Okay, the acting was every bit as bad as the previous volumes but without any of the tongue in cheek appeal of the original. The directing job by Ed Neumeier, the guy who wrote all three movies, was lacking and you will wonder why the CGI effects were so poorly handled here. Yeah, there were some new bugs to deal with, new abilities of the aliens, and even a few ideas that weren't skewered enough in the original movie but the inconsistencies of the characters and the way the Federation was portrayed this time was such that any hopes of salvaging the thematic aspects of the show were dashed early on into the movie. I'd go so far as to say that anyone watching the movie and all the extras will have earned their citizenship since it was so horribly lame. If this is the best that Ed could come up with over the years he has had to think about it, perhaps Verhoeven need be back in the director's seat with a team of better writer's to end the series on a high note, or perhaps allow someone to come in ala The Dark Knight and go back to the roots of the book for real. Suffice it to say that I rated this one as a Skip It but don't make the mistake to think it was in the "so bad, it's good" category because frankly, it showed the difference between the kind of director Verhoeven is versus one of the creative staff all too readily (the bulk of Neumeier's works are in derivative projects of Verhoeven's including Starship Troopers and Robocop spinoffs).

Picture: Starship Troopers: Marauder was presented in widescreen color using an aspect ratio of 1.85:1 with a 1080p picture as shot by Director Ed Neumeier. Looking more like a made for cable extravaganza (look for it on the Sci-Fi Channel soon) on a tiny budget, the movie showed some really weak special effects, the CGI rating about as low on the scale as most ten year old computer games would these days, the aliens and space ship effects far inferior to the original movie. I'm used to shows like this being shot in Canada but this one went an extra step out of the ordinary to be shot in South Africa, perhaps given tax credits to boost the working capital of the release further than the first sequel had to work with. The flesh tones were generally accurate but there was more grain than expected and some moiré was noticed on a couple of occasions. The AVC codec allowed for the enhanced Blu-Ray resolution expected but the down side is that on such a low budget stinker as this one, it only amplifies the low end look of the show, the bitrate hovering in the mid to upper 25 Mbps area. I believe that the more "high end" your set up is, the worse this one will look so even if the story weren't so poorly written, the technical considerations would prohibit serious consideration for picking up a copy of the movie.

Sound: The primary audio track was the 5.1 Dolby TrueHD track in English, with secondary tracks in 5.1 Dolby Digital in French, Spanish, Thai, and Portuguese; subtitles in all those languages as well as a couple of Chinese tracks, Korean, and even Indonesian. The primary track used the standardized sampling rate of 48 kHz and had a wildly variable range moving from under 1 Mbps to over 2 Mbps, typically hovering around 1.7 for those of you into the numbers. There was a decent amount of separation between the channels with the surrounds and bass kicking in mostly during the action sequences; the vocals almost always sounding canned in a studio during post production than a natural part of the events unfolding. While the audio effects lacked some of the subtlety the original had, this was one area of the movie that wasn't a complete waste of time.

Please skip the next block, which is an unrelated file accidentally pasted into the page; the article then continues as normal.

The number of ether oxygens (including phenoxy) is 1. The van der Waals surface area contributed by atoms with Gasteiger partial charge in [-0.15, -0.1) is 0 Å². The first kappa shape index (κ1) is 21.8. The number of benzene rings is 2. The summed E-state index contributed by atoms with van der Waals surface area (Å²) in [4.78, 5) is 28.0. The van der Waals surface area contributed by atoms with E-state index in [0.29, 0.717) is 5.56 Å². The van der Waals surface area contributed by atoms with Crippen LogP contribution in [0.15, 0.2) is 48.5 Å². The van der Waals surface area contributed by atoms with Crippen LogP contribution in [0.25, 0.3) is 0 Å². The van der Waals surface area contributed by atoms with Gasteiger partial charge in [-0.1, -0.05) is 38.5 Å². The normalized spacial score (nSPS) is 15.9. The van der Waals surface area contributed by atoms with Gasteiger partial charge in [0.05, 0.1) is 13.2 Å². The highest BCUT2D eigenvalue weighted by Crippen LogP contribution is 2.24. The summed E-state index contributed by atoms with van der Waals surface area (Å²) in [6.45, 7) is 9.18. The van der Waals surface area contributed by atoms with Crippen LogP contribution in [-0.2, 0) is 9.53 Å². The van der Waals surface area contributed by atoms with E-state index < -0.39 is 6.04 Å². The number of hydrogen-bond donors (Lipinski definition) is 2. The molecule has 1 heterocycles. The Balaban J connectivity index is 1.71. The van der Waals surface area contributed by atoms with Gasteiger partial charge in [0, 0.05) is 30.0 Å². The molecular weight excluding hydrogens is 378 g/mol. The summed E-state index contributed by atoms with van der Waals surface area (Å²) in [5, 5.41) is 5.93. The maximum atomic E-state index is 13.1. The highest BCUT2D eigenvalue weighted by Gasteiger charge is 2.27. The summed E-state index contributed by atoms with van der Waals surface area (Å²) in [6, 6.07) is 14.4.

Extras: While not as plentiful as Starship Troopers, there were still some decent extras included this time, the Director commentary by director/writer Ed Neumeier, producer David Lancaster, and special effects supervisor Robert Skotak. The commentary was a huge cheerleader effort but in defense of it, they admitted openly to some of the faults it had (including mentioning making it "on budget", alluding to how cheaply it was made very early on), and provided some insight into how the flick was made. A second commentary included Ed Neumeier, Casper Van Dien, and Jolene Blalock, this one focusing more on the experiences of the cast but still largely positive, despite the evidence confronting the world on the screen (the movie itself). There was an extended music video for "It's A Good Day To Die", a short feature called Evolution: The Bugs of Starship Troopers 3: Marauder, detailing some of the newer alien life forms used in the movie, and a feature called Enlist: Marauder's Mobile Infantry, spending most of the time talking about the characters. There was once again the ability to import your own picture into the movie and some trailers but my favorite extra was the ability to watch the movie in Marauder Mode; some interviews, clips, and background information popping up on the screen as the movie played. It was less engaging than the first release in the series but still added value as it was more interesting than the movie to me. There was also a BD-Live feature that allows internet hooked up players to see more trailers and bonus footage, my preference being to include anything on the disc rather than be stuck "renting it" as this set up allows (Sony could discontinue, charge, or change content for their online material while the disc will always be available to those that own it).

Final Thoughts: Starship Troopers: Marauder probably could have been worse though it would have taken a whole lot of effort to do so. The desire of the director to focus more on current events (thinly disguised at that) than long term themes such as Verhoeven did will limit the appeal of the show even more, the post 911 world being the primary topic of the weak humor. The parody aspects were present to a smaller degree too but handled much more loosely and suffering as a result, making the movie serve as something akin to Heinlein's revenge for how his books were bastardized by the franchise as far as I'm concerned. The technical considerations were all showing the low budget of direct to video release, the extras the best part of the disc, and the weakest elements of the first movie kept while a whole lot of new weaknesses were tossed in to make it a questionable outing at best. I know the book was geared towards young readers but as dumbed down as this one was, it made the original movie shine far greater by comparison (and it was heavily flawed outside of the thematic considerations). Maybe it would be best to apply one of the movie slogans to sequels like this in general and say "The only good sequel is a dead sequel!" (though well made sequels are not completely foreign these days, such as The Dark Knight, Hellboy 2, and a number of exceptions to the rule.